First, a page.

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Touchscreen gloves offer a cozy connection

Winter tweeters, texters and talkers often sacrifice hand warmth for finger dexterity by taking off their gloves to use a touchscreen.

Jan. 3, 2013   |  
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You no longer have to choose between frozen fingers and using your device.
You no longer have to choose between frozen fingers and using your device. / GLOW IMAGES/GETTY IMAGES

Winter tweeters, texters and talkers often sacrifice hand warmth for finger dexterity by taking off their gloves to use a touchscreen. But technology has caught up: Gloves with touchscreen-capable pads let wearers check e-mail while their fingers are snugly covered.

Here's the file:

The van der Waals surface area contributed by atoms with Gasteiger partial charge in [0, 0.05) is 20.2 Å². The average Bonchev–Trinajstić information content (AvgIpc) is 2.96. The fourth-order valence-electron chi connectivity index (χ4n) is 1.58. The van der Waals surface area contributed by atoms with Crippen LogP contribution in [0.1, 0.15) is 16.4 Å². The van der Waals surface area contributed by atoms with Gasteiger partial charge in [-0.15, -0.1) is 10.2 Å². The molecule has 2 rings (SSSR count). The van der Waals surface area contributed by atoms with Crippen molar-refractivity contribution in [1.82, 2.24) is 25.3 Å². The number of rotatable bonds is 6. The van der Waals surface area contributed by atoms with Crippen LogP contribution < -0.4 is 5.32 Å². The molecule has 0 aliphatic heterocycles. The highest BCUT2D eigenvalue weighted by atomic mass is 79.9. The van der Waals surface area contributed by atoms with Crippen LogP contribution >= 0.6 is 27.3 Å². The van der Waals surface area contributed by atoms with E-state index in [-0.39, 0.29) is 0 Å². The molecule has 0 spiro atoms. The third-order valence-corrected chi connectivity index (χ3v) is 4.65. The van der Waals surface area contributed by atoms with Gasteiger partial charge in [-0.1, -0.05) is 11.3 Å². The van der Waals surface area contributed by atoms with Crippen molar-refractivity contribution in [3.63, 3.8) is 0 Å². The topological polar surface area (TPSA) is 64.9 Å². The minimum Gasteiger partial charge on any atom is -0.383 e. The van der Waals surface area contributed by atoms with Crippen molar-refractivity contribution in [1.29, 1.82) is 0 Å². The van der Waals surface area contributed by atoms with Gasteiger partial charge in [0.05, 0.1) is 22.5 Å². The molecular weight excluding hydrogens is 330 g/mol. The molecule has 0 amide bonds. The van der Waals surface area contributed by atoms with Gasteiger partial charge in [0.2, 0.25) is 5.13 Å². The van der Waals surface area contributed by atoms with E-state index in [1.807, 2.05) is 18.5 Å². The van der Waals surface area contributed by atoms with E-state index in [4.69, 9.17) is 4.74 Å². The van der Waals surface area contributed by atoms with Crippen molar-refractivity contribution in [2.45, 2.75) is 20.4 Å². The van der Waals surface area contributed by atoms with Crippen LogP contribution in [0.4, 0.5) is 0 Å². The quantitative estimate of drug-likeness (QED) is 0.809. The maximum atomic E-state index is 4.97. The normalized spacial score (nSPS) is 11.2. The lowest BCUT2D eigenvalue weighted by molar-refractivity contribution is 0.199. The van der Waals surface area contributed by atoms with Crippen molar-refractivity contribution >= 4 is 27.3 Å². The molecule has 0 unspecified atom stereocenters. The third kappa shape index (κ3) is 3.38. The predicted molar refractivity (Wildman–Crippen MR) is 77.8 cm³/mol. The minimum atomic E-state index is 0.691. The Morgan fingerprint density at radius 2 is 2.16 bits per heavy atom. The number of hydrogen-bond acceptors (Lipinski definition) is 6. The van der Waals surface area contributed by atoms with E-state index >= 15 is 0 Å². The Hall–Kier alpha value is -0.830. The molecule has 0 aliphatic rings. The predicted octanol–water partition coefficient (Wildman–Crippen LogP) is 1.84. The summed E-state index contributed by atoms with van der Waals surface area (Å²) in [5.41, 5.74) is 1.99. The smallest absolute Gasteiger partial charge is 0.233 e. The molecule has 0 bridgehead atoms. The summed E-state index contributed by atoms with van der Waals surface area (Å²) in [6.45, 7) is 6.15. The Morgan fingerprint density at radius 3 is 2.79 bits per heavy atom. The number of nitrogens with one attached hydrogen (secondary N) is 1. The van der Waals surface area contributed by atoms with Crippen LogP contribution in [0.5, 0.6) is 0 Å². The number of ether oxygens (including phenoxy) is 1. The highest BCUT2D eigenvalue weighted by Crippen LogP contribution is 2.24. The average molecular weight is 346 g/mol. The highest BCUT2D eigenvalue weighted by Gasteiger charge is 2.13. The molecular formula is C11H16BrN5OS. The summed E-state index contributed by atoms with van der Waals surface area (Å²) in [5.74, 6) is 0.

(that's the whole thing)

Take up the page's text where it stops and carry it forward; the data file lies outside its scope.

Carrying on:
We tried out several touchscreen gloves and found hits and misses:

Nike Women’s Thermal Tech Running Gloves ($25, dickssportinggoods.com). For joggers who change tunes often on their iPods, these will do just fine. The thermals are not thin, though, which impedes precision typing.

City Sports Commuter Gloves ($30, citysports.com). They’ll keep you warm, but aren’t ideal for sidewalk Googling. A bulky thumb pad protrudes and works spottily.

ETip Pamir Windstopper Gloves by The North Face (men’s or women’s, $65, thenorthface.com). The brand prides itself on warmth, and these gloves are. But when it comes to touch, they’re not so hot. Because of their thickness, it feels as if you’re typing with swollen fingers.

SmartWool Liner Gloves, above ($23.95, backcountry.com). Both the thumbs and index fingers of these gloves have touchscreen capability, and the texture is razor-thin, so fingers can dance across screens without a hitch. But the thinness of the gloves sacrifices some warmth.

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